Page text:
• B.A. University of California, Berkeley, 1979
  • M.A. Ecology and Systematic Biology, San Francisco State University, 1982
  • Ph.D. Biological Sciences, University of Rhode Island, 1987

Before COA

May 1986 to August 1987: Research Assistant, University of Rhode Island Environmental Data Center.

Scholarly and Creative Interests

The current focus of my research is on colonial nesting seabirds and island ecology. I am also interested in the application of G.I.S.and remote-sensing technology to landscape ecology and conservation.

At present,  my field research centers around Great Duck Island in eastern Maine. This island supports one of the largest colonies of Leach’s Storm Petrels in the continental United States, it may also be the largest breeding colony of Black Guillemots in the Lower 48. My students and I are looking at habitat utilization by Herring and Black-backed Gulls, Guillemots, and Petrels. In addition, we are examining territoriality and foraging behaviors by gulls and chick survival/mortality in relation to parental investment.We are also examining the impact of bald Eagles and other predators on colonial nesting seabirds.

Working in collaboration with Acadia National Park we have examined the effects of rising sea-level on nesting islands. We also investigate the impact of introduced and native herbivores on island vegetation, and the impact of vegetation change on nesting habitat.

In addition to work at Great Duck I am interested in the intersection between Natural History and Human History, in relation to long-term ecological processes. 

More Information about my Courses

I believe strongly in the mixture of “hands on” and theoretical work, and if I were to lean one way, it would be towards that magical place that we call “The Field”, as in Field Trips, Field Studies, Field Work.  many of the mistakes in modern Ecology, Conservation, Public Policy, etc. have come from relying overly much on theory without regard for facts on the ground.  To this end, Ken Cline and I teach Great West, an 8 week immersion in traveling through the Western states, listening to people Not Like Us in places Not Like Maine. Offsetting this, in Summers I take students to Great Duck to listen to species Not Like Us and immerse ourselves in this land that we come to call home.  I have a deep and abiding interest in both History and Geography, and all my classes are informed by both -sometimes to the annoyance of my students!  At the same time I think it critically important if we are to be in truth “Life Changing/World Changing” (silly motto) we need to know When and Where and Who. Then maybe we can talk about What and Why.  I also have a deep and abiding love of poetry & that works its way into most of my classes also.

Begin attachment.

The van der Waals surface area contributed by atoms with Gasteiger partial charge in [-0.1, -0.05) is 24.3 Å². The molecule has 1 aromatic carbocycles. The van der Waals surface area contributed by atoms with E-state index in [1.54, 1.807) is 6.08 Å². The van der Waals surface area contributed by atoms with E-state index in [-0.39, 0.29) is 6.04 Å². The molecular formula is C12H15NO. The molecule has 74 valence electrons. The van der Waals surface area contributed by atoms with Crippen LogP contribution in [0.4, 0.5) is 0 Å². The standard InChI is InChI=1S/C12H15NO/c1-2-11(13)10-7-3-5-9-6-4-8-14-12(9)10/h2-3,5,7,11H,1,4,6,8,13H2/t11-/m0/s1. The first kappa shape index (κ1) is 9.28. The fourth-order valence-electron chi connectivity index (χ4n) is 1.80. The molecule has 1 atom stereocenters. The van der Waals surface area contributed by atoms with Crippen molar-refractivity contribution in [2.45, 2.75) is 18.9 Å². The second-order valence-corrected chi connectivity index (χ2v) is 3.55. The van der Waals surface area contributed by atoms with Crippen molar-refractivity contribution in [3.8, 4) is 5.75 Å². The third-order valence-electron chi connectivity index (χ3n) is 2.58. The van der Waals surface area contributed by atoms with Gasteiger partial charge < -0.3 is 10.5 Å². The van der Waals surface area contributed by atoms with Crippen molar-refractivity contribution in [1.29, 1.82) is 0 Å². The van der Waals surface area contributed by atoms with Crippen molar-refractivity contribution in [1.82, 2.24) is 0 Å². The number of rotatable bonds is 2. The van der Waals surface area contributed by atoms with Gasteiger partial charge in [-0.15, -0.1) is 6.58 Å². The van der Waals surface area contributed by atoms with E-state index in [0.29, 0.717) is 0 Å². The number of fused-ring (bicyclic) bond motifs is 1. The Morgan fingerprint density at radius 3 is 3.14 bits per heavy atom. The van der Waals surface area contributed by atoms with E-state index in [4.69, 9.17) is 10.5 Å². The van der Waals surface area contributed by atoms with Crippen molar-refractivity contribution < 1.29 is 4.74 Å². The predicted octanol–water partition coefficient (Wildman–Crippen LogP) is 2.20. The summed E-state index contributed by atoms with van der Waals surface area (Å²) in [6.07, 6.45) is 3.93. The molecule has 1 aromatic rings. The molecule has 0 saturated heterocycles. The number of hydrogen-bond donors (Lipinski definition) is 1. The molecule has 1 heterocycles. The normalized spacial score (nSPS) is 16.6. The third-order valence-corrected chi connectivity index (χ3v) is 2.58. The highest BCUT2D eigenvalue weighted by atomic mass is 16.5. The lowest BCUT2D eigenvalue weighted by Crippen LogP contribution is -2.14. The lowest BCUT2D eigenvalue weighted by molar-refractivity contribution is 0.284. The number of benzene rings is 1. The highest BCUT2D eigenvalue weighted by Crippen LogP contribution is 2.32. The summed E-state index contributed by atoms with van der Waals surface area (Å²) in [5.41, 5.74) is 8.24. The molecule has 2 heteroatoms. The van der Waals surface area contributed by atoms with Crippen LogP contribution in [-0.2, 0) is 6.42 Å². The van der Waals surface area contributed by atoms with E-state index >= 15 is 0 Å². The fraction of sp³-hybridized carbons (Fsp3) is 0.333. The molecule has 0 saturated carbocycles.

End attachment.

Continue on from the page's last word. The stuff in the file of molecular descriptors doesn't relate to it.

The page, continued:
More About Me

My mother was a scientist, my father was a historian. Both loved birds, wildflowers, and the out-of-doors. I was raised as a Human Ecologist long before i ever heard the term.  I am a New Zealander by nationality, British by upbringing, and have spent time in the UK, Europe, and the American West. I am fascinated by ideas of Wilderness, Wildness, Aesthetics, and our belief in the Holy. I find much of the post-1914 world in extremely bad taste, and deeply resent having missed Charles Darwin by less than a century.

Community Engagement and Advocacy

Co-Archivist for the Waterbird Society

Councillor for Waterbird Society

past President of the Society for Human Ecology

1990-1996 Commission Member, State of Maine Governor’s Commission on Oil Spill Preparedness

Honors and Awards

Linnean Society of London –elected Fellow May 2007

     W.H. Drury jr. Chair in Ecology/Natural History Oct 2002.

     U.S. Dept. of Interior Outstanding Contribution Award. 1993

     American Ornithologists Union Council Award, 1987

     American Ornithologists Union Marcia Brady Tucker Award, 1987

     University Fellowship, University of Rhode Island, 1984.

     Member at Large, Sigma XI.  Elected 1984.